Teaching Note

For our colleagues using this course, the objectives are to survey sensory neural systems and to provide focused areas for students to explore intensely, with collaboration, support and/or critique, as they would for a doctoral thesis or professional paper.

  1. To advance fluency in the language and basic literature with specific application to space life sciences.
  2. To examine specific papers that have been of historic importance and interest in the field.
  3. To promote the capacity of students to appreciate the most important elements of the papers they read, capture some of their subtleties, and then be able to present it in their own words before their peers, with appropriate supporting media.
  4. To provide the experience of collaborating on challenging research in space life sciences.
  5. To provide the opportunity for students to proceed, with faculty support, to complete full studies of a particular topic based primarily on the published literature. (Our students are permitted to apply the work they do to further potential thesis research, but not to present prior research to fulfill requirements of the course.)

The class sessions are three hours long to allow time for student and faculty presentations. The course includes a field trip to a clinical facility at Massachusetts General Hospital. Each student presents to the group in alternate weeks.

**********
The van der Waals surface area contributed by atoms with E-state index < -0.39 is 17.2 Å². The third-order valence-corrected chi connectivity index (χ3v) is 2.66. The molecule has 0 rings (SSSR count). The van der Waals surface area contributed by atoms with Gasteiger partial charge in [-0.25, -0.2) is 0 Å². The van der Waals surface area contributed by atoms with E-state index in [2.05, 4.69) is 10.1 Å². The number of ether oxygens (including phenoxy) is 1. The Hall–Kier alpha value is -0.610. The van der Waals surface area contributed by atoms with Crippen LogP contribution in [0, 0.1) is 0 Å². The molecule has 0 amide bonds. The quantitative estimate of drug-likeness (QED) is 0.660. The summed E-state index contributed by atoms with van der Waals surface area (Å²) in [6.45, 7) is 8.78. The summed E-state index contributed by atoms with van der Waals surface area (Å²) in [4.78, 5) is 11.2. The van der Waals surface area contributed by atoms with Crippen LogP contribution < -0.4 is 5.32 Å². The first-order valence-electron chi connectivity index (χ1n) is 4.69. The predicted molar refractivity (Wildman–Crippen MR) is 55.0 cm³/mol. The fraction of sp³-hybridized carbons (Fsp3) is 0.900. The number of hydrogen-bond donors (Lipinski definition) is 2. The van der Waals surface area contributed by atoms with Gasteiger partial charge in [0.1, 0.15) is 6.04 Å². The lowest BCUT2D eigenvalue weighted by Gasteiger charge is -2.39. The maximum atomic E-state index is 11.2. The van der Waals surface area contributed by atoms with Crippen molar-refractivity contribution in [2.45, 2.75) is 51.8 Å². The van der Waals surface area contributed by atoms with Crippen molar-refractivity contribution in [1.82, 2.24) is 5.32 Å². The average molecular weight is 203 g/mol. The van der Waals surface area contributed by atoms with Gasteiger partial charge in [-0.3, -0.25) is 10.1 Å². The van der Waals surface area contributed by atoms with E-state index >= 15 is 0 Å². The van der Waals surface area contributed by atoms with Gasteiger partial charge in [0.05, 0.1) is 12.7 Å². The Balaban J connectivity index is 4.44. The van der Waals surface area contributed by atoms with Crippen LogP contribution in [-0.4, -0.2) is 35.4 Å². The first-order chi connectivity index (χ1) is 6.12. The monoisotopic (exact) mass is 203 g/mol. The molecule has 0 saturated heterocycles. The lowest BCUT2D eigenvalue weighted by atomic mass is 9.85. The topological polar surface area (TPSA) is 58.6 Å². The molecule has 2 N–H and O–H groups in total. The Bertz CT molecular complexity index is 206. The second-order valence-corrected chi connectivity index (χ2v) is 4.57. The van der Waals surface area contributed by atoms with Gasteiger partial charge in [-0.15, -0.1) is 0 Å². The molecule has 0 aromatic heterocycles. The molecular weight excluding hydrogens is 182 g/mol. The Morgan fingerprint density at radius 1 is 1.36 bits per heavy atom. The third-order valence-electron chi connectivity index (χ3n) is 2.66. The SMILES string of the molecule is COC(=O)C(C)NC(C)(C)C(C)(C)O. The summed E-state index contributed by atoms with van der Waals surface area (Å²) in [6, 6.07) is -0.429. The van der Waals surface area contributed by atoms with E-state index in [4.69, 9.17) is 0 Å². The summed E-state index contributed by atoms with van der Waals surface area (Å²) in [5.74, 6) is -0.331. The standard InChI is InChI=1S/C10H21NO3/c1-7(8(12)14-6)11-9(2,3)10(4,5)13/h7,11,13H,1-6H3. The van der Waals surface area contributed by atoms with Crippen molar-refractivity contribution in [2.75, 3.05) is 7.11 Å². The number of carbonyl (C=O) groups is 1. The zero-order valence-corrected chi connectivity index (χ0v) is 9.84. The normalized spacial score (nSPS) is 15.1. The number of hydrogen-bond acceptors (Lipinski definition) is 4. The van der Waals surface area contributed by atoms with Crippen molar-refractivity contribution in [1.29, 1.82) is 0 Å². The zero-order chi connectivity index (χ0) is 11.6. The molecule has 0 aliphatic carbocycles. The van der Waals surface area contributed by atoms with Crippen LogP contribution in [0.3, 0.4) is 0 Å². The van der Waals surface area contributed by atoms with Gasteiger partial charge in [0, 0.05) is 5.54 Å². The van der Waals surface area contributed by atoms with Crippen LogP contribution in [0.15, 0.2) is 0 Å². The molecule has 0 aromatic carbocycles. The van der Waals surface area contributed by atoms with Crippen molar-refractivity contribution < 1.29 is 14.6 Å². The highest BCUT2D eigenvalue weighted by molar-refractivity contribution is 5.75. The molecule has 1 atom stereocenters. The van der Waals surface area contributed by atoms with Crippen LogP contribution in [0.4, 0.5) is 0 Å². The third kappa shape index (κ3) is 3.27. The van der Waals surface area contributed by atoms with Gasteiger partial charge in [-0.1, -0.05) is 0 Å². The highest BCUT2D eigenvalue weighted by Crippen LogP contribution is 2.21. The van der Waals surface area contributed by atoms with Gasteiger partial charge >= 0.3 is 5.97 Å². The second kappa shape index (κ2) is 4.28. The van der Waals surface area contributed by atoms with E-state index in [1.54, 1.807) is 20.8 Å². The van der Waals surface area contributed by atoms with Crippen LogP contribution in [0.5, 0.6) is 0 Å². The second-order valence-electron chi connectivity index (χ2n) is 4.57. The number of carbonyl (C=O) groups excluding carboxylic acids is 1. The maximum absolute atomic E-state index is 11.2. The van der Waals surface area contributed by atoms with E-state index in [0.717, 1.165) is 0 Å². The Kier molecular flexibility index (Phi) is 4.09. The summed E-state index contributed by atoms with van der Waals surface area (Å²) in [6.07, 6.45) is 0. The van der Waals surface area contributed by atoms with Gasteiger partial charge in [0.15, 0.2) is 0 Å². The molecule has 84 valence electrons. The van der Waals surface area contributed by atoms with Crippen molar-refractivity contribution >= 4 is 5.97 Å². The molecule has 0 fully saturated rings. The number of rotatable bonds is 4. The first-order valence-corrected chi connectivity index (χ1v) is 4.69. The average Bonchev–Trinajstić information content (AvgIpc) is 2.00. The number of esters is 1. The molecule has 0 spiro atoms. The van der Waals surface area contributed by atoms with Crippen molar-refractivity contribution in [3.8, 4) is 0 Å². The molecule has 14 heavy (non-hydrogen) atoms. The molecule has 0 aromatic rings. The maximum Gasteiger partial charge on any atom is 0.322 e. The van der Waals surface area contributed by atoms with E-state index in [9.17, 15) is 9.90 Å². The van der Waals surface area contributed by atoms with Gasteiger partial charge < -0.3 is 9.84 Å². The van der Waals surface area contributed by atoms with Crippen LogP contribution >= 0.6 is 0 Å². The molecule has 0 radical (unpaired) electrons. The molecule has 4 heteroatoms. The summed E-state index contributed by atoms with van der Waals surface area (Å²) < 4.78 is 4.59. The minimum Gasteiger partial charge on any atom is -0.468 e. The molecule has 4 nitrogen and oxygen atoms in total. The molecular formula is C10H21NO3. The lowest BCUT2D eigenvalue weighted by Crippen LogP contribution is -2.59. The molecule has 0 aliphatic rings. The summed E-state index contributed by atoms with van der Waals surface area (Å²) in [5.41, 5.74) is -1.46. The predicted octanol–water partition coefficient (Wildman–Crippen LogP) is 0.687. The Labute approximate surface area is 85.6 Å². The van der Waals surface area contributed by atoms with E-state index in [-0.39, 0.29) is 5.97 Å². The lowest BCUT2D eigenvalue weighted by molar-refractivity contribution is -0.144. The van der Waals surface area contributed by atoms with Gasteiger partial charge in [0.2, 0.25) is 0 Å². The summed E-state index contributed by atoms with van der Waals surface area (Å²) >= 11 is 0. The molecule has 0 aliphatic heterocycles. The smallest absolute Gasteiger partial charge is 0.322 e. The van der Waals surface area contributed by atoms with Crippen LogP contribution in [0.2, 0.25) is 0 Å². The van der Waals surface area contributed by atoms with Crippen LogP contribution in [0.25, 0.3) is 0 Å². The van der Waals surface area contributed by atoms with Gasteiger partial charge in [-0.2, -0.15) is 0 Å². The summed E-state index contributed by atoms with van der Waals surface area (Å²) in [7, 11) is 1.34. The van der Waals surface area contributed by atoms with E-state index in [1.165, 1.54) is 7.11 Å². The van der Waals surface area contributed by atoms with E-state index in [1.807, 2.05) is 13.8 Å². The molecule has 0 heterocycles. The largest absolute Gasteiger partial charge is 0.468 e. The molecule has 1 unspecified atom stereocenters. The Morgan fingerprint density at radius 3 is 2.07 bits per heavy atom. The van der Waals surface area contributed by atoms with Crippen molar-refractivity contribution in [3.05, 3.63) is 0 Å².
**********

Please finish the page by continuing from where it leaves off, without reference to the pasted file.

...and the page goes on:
The students enrolled in the course were MIT graduate students diverse by gender, race and national origin. In earlier versions, the class has included a student of another institution, a member of the military and an astronaut (and a faculty member at another educational institution.)

The course is taught at MIT by faculty from MIT and the Massachusetts General Hospital (Harvard Medical School).

Faculty planning to use this course might use its apparatus and its references as suggestions—or templates—for a challenging student-centered graduate one-term course in Sensorimotor Neural Systems. Our students reported that they worked hard in the course, and that they were largely pleased (or better) with what they took away from it.